Apples cool the burn of stomach acid. Eat them fresh, with the skin still on, or cook them for desserts. Apple honey is also a simple remedy that will neutralize stomach acids. Peel, core and slice several sweet apples. Simmer with a little water over low heat for three hours until the mixture is thick, brown, and sweet to the taste. Refrigerate in an airtight container and take a few spoonfuls whenever you have the need. Or, make a compote of baked pumpkin and apples, spiced with cinnamon and honey, for a dessert that's both curative and tasty.
Cardamom. This old-time digestive aid may help relieve the burn of acid indigestion. Add it to baked goodies such as sweet rolls or fruit cake, or sprinkle, with a pinch of cinnamon, on toast. It works well in cooked cereals, too.
Cinnamon. This is a traditional remedy for acid relief. Brew a cup of cinnamon tea from a cinnamon stick. Or try a commercial brand, but check the label. Cinnamon tea often has black tea in it, which is a cause of heartburn, so make sure your commercial brand doesn't contain black tea. For another acid-busting treat, make cinnamon toast.
Ginger. A tea from this root can soothe that burning belly. Add 1 1/2 teaspoons ginger root to 1 cup water; simmer for ten minutes. Drink as needed.
Sage. A sage tea can relieve stomach weakness that allows acid to be released back into the esophagus.
Place 1/2 teaspoon of baking soda in 1/2 glass water. Check the antacid use information on the box before using this remedy, however. Warning! If you're on a salt-restricted diet, do not use baking soda. It's loaded with sodium. And do not use it if you're experiencing nausea, stomachache, gas, cramps, or stomach distention from overeating.
You can also mix 1/2 teaspoon of cream of tartar with 1/2 teaspoon baking soda in a glass of water. Take 1 teaspoon of the solution as needed.
At the first sign of heartburn, try mixing 1 tablespoon apple cider vinegar, 1 tablespoon honey, and 1 cup warm water.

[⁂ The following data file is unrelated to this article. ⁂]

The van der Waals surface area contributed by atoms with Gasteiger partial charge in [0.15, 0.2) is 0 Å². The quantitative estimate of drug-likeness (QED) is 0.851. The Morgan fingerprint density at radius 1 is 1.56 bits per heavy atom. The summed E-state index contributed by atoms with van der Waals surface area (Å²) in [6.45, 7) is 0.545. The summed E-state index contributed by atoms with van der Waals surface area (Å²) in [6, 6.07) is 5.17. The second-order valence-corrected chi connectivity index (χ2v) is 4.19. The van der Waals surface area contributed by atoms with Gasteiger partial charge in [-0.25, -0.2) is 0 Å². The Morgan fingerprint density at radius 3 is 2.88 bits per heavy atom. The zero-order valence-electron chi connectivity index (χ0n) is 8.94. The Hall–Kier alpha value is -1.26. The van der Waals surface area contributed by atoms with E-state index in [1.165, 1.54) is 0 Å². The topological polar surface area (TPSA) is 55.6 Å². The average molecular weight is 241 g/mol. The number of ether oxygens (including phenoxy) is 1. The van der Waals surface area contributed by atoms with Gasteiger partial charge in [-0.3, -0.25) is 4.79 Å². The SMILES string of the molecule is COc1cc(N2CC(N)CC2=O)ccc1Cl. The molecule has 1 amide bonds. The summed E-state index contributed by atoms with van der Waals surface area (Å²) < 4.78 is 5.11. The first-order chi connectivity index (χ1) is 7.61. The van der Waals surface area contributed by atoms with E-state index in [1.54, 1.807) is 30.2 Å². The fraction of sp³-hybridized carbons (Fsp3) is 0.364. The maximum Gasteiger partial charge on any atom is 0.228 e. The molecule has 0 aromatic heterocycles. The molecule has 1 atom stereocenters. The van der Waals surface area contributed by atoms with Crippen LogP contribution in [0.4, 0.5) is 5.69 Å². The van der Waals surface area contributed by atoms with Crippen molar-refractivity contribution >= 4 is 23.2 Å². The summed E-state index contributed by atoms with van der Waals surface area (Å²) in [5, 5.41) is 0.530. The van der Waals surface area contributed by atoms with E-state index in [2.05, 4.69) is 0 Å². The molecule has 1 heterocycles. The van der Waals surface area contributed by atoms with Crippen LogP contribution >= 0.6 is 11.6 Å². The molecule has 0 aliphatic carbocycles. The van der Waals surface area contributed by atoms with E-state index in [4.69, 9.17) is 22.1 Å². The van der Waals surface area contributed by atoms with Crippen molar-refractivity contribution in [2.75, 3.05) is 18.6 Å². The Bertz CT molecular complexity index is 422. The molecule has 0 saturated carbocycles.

Stress can prompt increased acid secretion and cause the esophageal sphincter to malfunction. Make sure you take the time to chew thoroughly as well. Sometimes heartburn will flare because the food is simply too large to get through the digestive tract and it, along with the acids, is forced back up.
These home remedies should help you keep your heartburn under control. However, if your heartburn is frequent and severe, be sure you talk to your doctor about it.
HowStuffWorks takes a look at how to safely use a neti pot.
About the Authors
Timothy Gower is a freelance writer and editor whose work has appeared in many publications, including Reader's Digest, Prevention, Men's Health, Better Homes and Gardens, The New York Times, and The Los Angeles Times. The author of four books, Gower is also a contributing editor for Health magazine.
Alice Lesch Kelly is a health writer based in Boston. Her work has been published in magazines such as Shape, Fit Pregnancy, Woman's Day, Reader's Digest, Eating Well, and Health. She is the co-author of three books on women's health.
Linnea Lundgren has more than 12 years experience researching, writing, and editing for newspapers and magazines. She is the author of four books, including Living Well With Allergies.
Michele Price Mann is a freelance writer who has written for such publications as Weight Watchers and Southern Living magazines. Formerly assistant health and fitness editor at Cooking Light magazine, her professional passion is learning and writing about health.
About the Consultants
Ivan Oransky, M.D., is the deputy editor of The Scientist. He is author or co-author of four books, including The Common Symptom Answer Guide, and has written for publications including the Boston Globe, The Lancet, and USA Today. He holds appointments as a clinical assistant professor of medicine and as adjunct professor of journalism at New York University.
David J. Hufford, Ph.D., is university professor and chair of the Medical Humanities Department at Pennsylvania State University's College of Medicine. He also is a professor in the departments of Neural and Behavioral Sciences and Family and Community Medicine. Dr. Hufford serves on the editorial boards of several journals, including Alternative Therapies in Health & Medicine and Explore.